There are fewer ways in which President Biden is more obviously a creature of the U.S. Senate than his long-standing insistence that somehow, someway, America will eventually recongeal around shared values. It’s a very Senate-circa-20-years-ago view of politics: posturing will pass and everyone will just start working together again. It was what he suggested would happen if President Barack Obama was reelected in 2012, and it’s what he pledged to work toward in his inaugural address.

“To restore the soul and secure the future of America requires so much more than words,” he said in his speech on Jan. 20. “It requires the most elusive of all things in a democracy: unity.”

He later clarified that this unity could take the form of passing legislation that had majority support from the public, an argument he used when promoting the pandemic relief bill that passed this spring. His obvious hope, though, was that passing popular legislation would muffle the fury of the opposition and restore a roll-up-your-sleeves era of bipartisanship.

Reader, that has not happened.

In part, that’s because there is a robust media ecosystem dedicated to leveraging that partisanship for attention and money. Just because Biden beat President Donald Trump in 2020 did not mean that he beat the media and political structures that nurtured and supported him. It has not been the case, for example, that right-wing media has taken a generous approach to Biden’s presidency. Since the network declared Biden the winner in November, Fox News’s pundits have not worked to critically analyze his policy proposals, as that would have taken time from talking about critical race theory.

On Monday, though, Fox News did have some news about Biden’s administration. A new poll from the network’s pollsters found that most Americans viewed the nation as having gotten less united since Biden took office, rather than more. That includes nearly 9-in-10 Republicans.

The poll results were highlighted on Fox News’s website (“Voters think the country is less united under Biden”) and in both of its morning shows on Monday. On “Fox & Friends First,” the hosts welcomed guest Carol Swain, who offered her assessment of the results after Fox showed a clip of MSNBC’s Chuck Todd criticizing Biden.

“You have people even on other networks wondering where this is going to go,” co-host Jillian Mele said. “What do you say?”

“Yes, we are more divided,” Swain said. “Blacks against Whites. The vaccinated against the unvaccinated. As well as rich against poor. They — I hate to say the Democratic Party because it’s not all Democrats but progressives, they use conflict theory and division as a way to advance a political agenda and I think most Americans are seeing this.” She added that “conditions have worsened under Biden” and said that Biden had “demonized Trump supporters.”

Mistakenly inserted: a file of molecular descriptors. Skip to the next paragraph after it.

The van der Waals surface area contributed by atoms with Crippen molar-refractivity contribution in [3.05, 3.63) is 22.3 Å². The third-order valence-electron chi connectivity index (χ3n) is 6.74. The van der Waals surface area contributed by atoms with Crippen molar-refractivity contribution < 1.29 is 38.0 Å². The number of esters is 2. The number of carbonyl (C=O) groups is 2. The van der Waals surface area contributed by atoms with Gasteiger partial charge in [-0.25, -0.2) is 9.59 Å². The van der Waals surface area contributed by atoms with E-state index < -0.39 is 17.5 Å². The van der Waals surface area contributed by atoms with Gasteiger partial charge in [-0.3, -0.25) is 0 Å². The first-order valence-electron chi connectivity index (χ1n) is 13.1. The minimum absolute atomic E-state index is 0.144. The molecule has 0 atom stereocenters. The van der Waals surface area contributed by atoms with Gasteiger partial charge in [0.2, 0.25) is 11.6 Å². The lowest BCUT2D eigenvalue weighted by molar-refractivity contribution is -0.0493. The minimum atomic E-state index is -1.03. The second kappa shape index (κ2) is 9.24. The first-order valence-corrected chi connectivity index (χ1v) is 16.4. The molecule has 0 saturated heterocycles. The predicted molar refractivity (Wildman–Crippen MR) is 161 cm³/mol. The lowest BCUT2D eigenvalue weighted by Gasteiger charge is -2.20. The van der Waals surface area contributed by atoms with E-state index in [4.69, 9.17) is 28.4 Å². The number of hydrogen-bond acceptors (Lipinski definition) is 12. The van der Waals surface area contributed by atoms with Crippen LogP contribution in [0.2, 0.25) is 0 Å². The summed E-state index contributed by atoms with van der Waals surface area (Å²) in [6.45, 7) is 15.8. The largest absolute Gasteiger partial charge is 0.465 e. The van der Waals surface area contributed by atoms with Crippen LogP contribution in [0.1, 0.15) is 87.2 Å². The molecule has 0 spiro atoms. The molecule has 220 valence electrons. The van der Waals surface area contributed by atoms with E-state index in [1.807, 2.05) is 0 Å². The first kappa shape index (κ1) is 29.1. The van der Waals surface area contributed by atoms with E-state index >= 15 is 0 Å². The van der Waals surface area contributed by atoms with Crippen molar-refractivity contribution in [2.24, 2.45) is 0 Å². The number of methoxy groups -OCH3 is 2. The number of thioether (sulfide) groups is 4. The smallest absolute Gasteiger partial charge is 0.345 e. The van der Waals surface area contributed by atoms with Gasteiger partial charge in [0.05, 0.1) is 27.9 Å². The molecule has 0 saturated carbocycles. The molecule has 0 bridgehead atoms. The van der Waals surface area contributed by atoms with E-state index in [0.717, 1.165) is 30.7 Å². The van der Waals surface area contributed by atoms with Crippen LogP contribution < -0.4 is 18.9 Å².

That, of course, is a pretty good encapsulation of how Fox News has covered the Biden administration from the outset.

It’s useful to note that Fox News posed a similar question in February 2020, asking Americans to review Trump’s tenure as president. Had Trump mostly succeeded or failed at unifying the country? Then, even fewer Americans said that Trump had been successful in that goal — one that he, too, had suggested was a desired outcome of his presidency. (Of course, Trump’s vision of unity was mostly demanding that everyone join in supporting him.) In February 2020, Republicans were much less likely to say that Trump had mostly succeeded in unifying the country than Democrats are to say Biden has at this point.

It’s certainly true that there was also an ecosystem of criticism of Trump over the course of his presidency, one centered explicitly on resistance to his agenda. And Fox News’s website ran a similar article about the findings then, under the headline “Voters say Trump succeeded on economy, but failed to unify US.” It does not appear, however, that the finding made it on air.

Again, though, the idea that a president can unify the country in this moment seems ambitious to the point of fantasy. The nature of presidential approval over the past decade or so has been that partisans feel very strongly about the president and independents tend to be skeptical. Fox New’s poll has Biden’s approval at 50 percent, higher than other recent polls and higher than Fox ever measured Trump. But that’s lower than Biden had been polling in Fox’s surveys, tracking with declines in other polls over the last two months.

We can use YouGov’s weekly polling for the Economist to show the slide. Below, you can see that there’s a wide gap in approval by Democrats and Republicans. You can also see that approval overall and specifically on the coronavirus pandemic began to drop after June 21, when case numbers started to explode with the arrival of the delta variant. Republican approval of Biden’s handling of the economy began before that.

This pattern was what Obama saw from 2010 on. It’s what Trump saw over his entire presidency. It’s what Biden sees now. Unity is a pipe dream in a country where views of the president are so sharply partisan, largely because that divide reflects broader political divides than views of the president.

In other words, asking whether the country is more unified is like asking if it is heading in the right direction; there will generally be some people who understand that question as a partisan trigger and help sour the results. It’s just more ironic to generate that result when asking about unity.

And so we get Fox News’s victory lap.


Swain was appearing as a guest on "Fox and Friends First."